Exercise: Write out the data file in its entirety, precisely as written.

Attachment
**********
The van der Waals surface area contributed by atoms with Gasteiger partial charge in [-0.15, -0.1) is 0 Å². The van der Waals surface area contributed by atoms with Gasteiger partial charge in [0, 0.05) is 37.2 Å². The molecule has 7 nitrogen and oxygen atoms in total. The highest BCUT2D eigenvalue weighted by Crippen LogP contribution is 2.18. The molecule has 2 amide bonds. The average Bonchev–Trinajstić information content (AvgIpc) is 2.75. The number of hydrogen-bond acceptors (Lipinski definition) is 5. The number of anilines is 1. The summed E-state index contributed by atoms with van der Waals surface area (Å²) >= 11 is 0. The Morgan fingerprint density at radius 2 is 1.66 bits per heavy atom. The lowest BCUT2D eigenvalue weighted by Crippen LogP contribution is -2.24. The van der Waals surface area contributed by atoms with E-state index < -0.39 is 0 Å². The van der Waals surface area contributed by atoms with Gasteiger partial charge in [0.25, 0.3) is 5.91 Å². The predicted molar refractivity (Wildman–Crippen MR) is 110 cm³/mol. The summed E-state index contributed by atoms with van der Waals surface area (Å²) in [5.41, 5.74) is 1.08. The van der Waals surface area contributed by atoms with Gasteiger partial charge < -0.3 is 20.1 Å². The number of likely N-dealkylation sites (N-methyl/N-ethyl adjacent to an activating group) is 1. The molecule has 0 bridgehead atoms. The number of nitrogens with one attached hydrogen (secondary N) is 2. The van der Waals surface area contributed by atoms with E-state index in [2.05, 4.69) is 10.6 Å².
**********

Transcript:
The van der Waals surface area contributed by atoms with Gasteiger partial charge in [-0.15, -0.1) is 0 Å². The van der Waals surface area contributed by atoms with Gasteiger partial charge in [0, 0.05) is 37.2 Å². The molecule has 7 nitrogen and oxygen atoms in total. The highest BCUT2D eigenvalue weighted by Crippen LogP contribution is 2.18. The molecule has 2 amide bonds. The average Bonchev–Trinajstić information content (AvgIpc) is 2.75. The number of hydrogen-bond acceptors (Lipinski definition) is 5. The number of anilines is 1. The summed E-state index contributed by atoms with van der Waals surface area (Å²) >= 11 is 0. The Morgan fingerprint density at radius 2 is 1.66 bits per heavy atom. The lowest BCUT2D eigenvalue weighted by Crippen LogP contribution is -2.24. The van der Waals surface area contributed by atoms with E-state index < -0.39 is 0 Å². The van der Waals surface area contributed by atoms with Gasteiger partial charge in [0.25, 0.3) is 5.91 Å². The predicted molar refractivity (Wildman–Crippen MR) is 110 cm³/mol. The summed E-state index contributed by atoms with van der Waals surface area (Å²) in [5.41, 5.74) is 1.08. The van der Waals surface area contributed by atoms with Gasteiger partial charge < -0.3 is 20.1 Å². The number of likely N-dealkylation sites (N-methyl/N-ethyl adjacent to an activating group) is 1. The molecule has 0 bridgehead atoms. The number of nitrogens with one attached hydrogen (secondary N) is 2. The van der Waals surface area contributed by atoms with E-state index in [2.05, 4.69) is 10.6 Å².